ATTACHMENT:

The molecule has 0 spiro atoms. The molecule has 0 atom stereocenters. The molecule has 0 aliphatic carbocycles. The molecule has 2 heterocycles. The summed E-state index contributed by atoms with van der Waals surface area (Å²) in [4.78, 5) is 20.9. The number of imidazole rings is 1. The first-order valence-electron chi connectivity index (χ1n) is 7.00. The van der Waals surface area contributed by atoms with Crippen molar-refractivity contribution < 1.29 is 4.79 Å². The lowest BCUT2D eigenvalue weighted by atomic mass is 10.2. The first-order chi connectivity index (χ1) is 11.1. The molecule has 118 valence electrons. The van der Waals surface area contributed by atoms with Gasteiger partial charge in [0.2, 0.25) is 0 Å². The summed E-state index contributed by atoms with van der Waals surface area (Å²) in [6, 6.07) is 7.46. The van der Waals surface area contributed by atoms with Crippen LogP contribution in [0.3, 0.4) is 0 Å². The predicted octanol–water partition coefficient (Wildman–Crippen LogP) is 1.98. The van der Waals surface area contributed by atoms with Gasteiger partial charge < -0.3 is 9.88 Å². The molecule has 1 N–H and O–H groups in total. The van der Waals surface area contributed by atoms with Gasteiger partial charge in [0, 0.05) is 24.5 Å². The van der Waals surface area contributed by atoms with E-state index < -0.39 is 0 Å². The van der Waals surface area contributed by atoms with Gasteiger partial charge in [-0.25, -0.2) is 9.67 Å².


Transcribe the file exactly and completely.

The molecule has 0 spiro atoms. The molecule has 0 atom stereocenters. The molecule has 0 aliphatic carbocycles. The molecule has 2 heterocycles. The summed E-state index contributed by atoms with van der Waals surface area (Å²) in [4.78, 5) is 20.9. The number of imidazole rings is 1. The first-order valence-electron chi connectivity index (χ1n) is 7.00. The van der Waals surface area contributed by atoms with Crippen molar-refractivity contribution < 1.29 is 4.79 Å². The lowest BCUT2D eigenvalue weighted by atomic mass is 10.2. The first-order chi connectivity index (χ1) is 11.1. The molecule has 118 valence electrons. The van der Waals surface area contributed by atoms with Gasteiger partial charge in [0.2, 0.25) is 0 Å². The summed E-state index contributed by atoms with van der Waals surface area (Å²) in [6, 6.07) is 7.46. The van der Waals surface area contributed by atoms with Crippen LogP contribution in [0.3, 0.4) is 0 Å². The predicted octanol–water partition coefficient (Wildman–Crippen LogP) is 1.98. The van der Waals surface area contributed by atoms with Gasteiger partial charge < -0.3 is 9.88 Å². The molecule has 1 N–H and O–H groups in total. The van der Waals surface area contributed by atoms with Gasteiger partial charge in [0, 0.05) is 24.5 Å². The van der Waals surface area contributed by atoms with E-state index < -0.39 is 0 Å². The van der Waals surface area contributed by atoms with Gasteiger partial charge in [-0.25, -0.2) is 9.67 Å².